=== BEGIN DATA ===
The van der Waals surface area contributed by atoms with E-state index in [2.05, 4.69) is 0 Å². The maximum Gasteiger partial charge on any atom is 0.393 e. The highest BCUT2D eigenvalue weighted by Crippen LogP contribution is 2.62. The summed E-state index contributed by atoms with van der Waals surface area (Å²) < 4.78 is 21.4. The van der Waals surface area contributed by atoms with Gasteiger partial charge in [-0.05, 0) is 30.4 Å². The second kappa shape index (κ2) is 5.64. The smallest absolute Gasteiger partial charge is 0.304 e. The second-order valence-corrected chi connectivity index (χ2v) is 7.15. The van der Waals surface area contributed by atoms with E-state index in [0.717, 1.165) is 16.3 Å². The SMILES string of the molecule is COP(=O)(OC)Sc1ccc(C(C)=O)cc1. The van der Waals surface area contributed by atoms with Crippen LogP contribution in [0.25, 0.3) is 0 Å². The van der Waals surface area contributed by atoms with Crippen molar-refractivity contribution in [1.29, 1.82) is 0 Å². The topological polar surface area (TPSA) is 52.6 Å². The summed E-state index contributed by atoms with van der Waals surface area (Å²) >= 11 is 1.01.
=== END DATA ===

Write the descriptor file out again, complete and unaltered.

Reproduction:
The van der Waals surface area contributed by atoms with E-state index in [2.05, 4.69) is 0 Å². The maximum Gasteiger partial charge on any atom is 0.393 e. The highest BCUT2D eigenvalue weighted by Crippen LogP contribution is 2.62. The summed E-state index contributed by atoms with van der Waals surface area (Å²) < 4.78 is 21.4. The van der Waals surface area contributed by atoms with Gasteiger partial charge in [-0.05, 0) is 30.4 Å². The second kappa shape index (κ2) is 5.64. The smallest absolute Gasteiger partial charge is 0.304 e. The second-order valence-corrected chi connectivity index (χ2v) is 7.15. The van der Waals surface area contributed by atoms with E-state index in [0.717, 1.165) is 16.3 Å². The SMILES string of the molecule is COP(=O)(OC)Sc1ccc(C(C)=O)cc1. The van der Waals surface area contributed by atoms with Crippen LogP contribution in [0.25, 0.3) is 0 Å². The van der Waals surface area contributed by atoms with Crippen molar-refractivity contribution in [1.29, 1.82) is 0 Å². The topological polar surface area (TPSA) is 52.6 Å². The summed E-state index contributed by atoms with van der Waals surface area (Å²) >= 11 is 1.01.